Updated: May 19, 2021
It's not easy to stand up to your boss, but once you do, ooooh is it worth it! Here are 5 ways you can create healthy boundaries at work and still have stellar work relationships.
Standing up for yourself is no easy feat. Standing up to your boss? That's expert mode.
Setting boundaries at work can be a tricky path to navigate but once you reach the end and have happy, healthy work relationships and a respectful work environment, it'll be worth all that time you spent setting up those boundaries.
Let your boss know how you're feeling and where your stress levels are at before you reach an explosive meltdown at work. We've all been there! You don't want to let on that you're swamped at work and give off the impression you can't do your job. Sooo...You say yes to too many projects, get in way over your head, and then on a seemingly harmless Tuesday afternoon you finally break and have a meltdown in the office that leaves you a blubbering mess at your boss' desk. It's cool, we've all probably been there. If we hadn't, there wouldn't be so many self-help articles online about how to deal with this situation. Reaching your breaking point and dissolving in tears at your boss' feet will probably lessen your workload, this is true. But it will also leave you feeling embarrassed and less likely to speak up in the future for fear of another burnt out breakdown. All of these helpful tips on setting boundaries in the workplace stem from one main component; Communication.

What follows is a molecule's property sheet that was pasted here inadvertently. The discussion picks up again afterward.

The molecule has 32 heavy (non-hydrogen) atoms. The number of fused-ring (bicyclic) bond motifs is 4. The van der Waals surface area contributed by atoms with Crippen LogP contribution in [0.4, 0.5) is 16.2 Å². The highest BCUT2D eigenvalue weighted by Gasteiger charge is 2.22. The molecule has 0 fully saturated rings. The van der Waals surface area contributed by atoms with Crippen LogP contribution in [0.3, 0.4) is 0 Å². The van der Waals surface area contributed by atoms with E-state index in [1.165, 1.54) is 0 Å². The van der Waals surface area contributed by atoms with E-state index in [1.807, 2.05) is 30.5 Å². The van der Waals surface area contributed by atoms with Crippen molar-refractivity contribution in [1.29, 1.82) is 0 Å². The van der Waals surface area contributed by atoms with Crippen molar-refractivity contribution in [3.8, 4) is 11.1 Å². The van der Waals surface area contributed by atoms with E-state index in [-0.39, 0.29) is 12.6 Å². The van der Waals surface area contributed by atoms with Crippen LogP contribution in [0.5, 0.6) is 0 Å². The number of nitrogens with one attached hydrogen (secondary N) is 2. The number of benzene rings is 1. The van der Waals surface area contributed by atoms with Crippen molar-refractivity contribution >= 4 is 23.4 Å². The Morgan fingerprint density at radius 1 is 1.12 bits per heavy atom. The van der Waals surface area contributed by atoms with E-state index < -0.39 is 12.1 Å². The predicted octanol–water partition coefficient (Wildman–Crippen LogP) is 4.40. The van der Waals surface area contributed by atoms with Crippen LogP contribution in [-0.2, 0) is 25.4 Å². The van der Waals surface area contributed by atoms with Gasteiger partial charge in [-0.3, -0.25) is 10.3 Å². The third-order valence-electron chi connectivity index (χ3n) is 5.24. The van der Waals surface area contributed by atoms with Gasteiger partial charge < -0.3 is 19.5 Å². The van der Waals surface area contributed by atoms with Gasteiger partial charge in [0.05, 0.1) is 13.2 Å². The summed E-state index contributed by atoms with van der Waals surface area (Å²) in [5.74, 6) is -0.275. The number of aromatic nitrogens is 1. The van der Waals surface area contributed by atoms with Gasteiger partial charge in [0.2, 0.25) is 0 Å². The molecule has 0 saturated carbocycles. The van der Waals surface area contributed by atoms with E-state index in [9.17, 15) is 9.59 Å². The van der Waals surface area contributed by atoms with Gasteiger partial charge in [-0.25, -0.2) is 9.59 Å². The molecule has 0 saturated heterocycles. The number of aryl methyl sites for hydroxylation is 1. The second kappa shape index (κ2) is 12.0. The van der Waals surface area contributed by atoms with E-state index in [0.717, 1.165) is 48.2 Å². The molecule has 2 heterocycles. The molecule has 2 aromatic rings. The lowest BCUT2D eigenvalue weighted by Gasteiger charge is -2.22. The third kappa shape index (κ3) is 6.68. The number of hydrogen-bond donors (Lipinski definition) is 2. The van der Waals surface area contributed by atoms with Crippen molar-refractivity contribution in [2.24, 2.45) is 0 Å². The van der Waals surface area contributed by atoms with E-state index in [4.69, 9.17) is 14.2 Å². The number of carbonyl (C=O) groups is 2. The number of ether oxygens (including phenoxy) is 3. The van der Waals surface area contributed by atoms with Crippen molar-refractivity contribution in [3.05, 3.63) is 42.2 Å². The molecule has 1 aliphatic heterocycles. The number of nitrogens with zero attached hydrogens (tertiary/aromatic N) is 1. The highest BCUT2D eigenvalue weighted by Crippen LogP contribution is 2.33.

"...boundaries in the workplace stem from one main component; Communication."
2) Get clear on your schedule.
Be up front about the amount of time you can put into the job before you get hired. If the job you're applying for has a full-time workload and you only have part time availability, let your future boss know this up front. It could be a possibility that the workload can be split among a few employees, leaving you with the hours and workload you want and can handle. Vice versa, if the position doesn't offer you the hours you are wanting or needing, be clear that you can only do this if it's going to lead to more hours in the near future.
Keyword: 'Near.' Too many times the phrase, “Room for growth” is thrown around in the workplace and we all know, that doesn't always happen right away. It can take months or years to advance to a position that actually works for you. So, make sure if the ideal job isn't ready for you yet, it will be soon.
If your part time job that you've had for months or years is slowly inching towards a full time gig and it's just becoming too much, then let your boss know, preferably before that meltdown, that the workload you currently have isn't working for you. Gently remind them of the job description you had when you were originally hired and let them know it's uber important you get back to that schedule pronto! My mom would always remind me of something my grandfather would say about employment. “If you don't like your job, quit!”
Sometimes, no matter how much you play nice and try to negotiate, the answer will always be, “No!” That's your que to start looking for other options.
3) Stand your ground.